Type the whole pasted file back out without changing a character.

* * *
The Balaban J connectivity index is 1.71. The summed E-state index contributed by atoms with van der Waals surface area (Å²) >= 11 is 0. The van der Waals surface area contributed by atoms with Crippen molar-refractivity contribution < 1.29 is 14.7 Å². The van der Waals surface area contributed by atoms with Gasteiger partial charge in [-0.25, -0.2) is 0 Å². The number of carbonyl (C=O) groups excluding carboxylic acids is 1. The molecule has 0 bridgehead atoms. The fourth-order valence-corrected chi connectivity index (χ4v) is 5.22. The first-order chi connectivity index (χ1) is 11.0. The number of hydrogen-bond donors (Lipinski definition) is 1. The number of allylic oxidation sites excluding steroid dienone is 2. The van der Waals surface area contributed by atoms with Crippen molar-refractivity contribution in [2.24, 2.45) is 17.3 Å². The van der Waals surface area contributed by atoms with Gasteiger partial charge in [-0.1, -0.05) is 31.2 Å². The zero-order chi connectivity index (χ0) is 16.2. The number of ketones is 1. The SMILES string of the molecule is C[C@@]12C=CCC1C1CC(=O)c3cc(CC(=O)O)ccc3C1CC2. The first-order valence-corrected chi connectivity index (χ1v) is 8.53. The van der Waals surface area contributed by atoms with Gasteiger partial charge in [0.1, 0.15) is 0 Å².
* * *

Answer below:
The Balaban J connectivity index is 1.71. The summed E-state index contributed by atoms with van der Waals surface area (Å²) >= 11 is 0. The van der Waals surface area contributed by atoms with Crippen molar-refractivity contribution < 1.29 is 14.7 Å². The van der Waals surface area contributed by atoms with Gasteiger partial charge in [-0.25, -0.2) is 0 Å². The number of carbonyl (C=O) groups excluding carboxylic acids is 1. The molecule has 0 bridgehead atoms. The fourth-order valence-corrected chi connectivity index (χ4v) is 5.22. The first-order chi connectivity index (χ1) is 11.0. The number of hydrogen-bond donors (Lipinski definition) is 1. The number of allylic oxidation sites excluding steroid dienone is 2. The van der Waals surface area contributed by atoms with Crippen molar-refractivity contribution in [2.24, 2.45) is 17.3 Å². The van der Waals surface area contributed by atoms with Gasteiger partial charge in [-0.1, -0.05) is 31.2 Å². The zero-order chi connectivity index (χ0) is 16.2. The number of ketones is 1. The SMILES string of the molecule is C[C@@]12C=CCC1C1CC(=O)c3cc(CC(=O)O)ccc3C1CC2. The first-order valence-corrected chi connectivity index (χ1v) is 8.53. The van der Waals surface area contributed by atoms with Gasteiger partial charge in [0.1, 0.15) is 0 Å².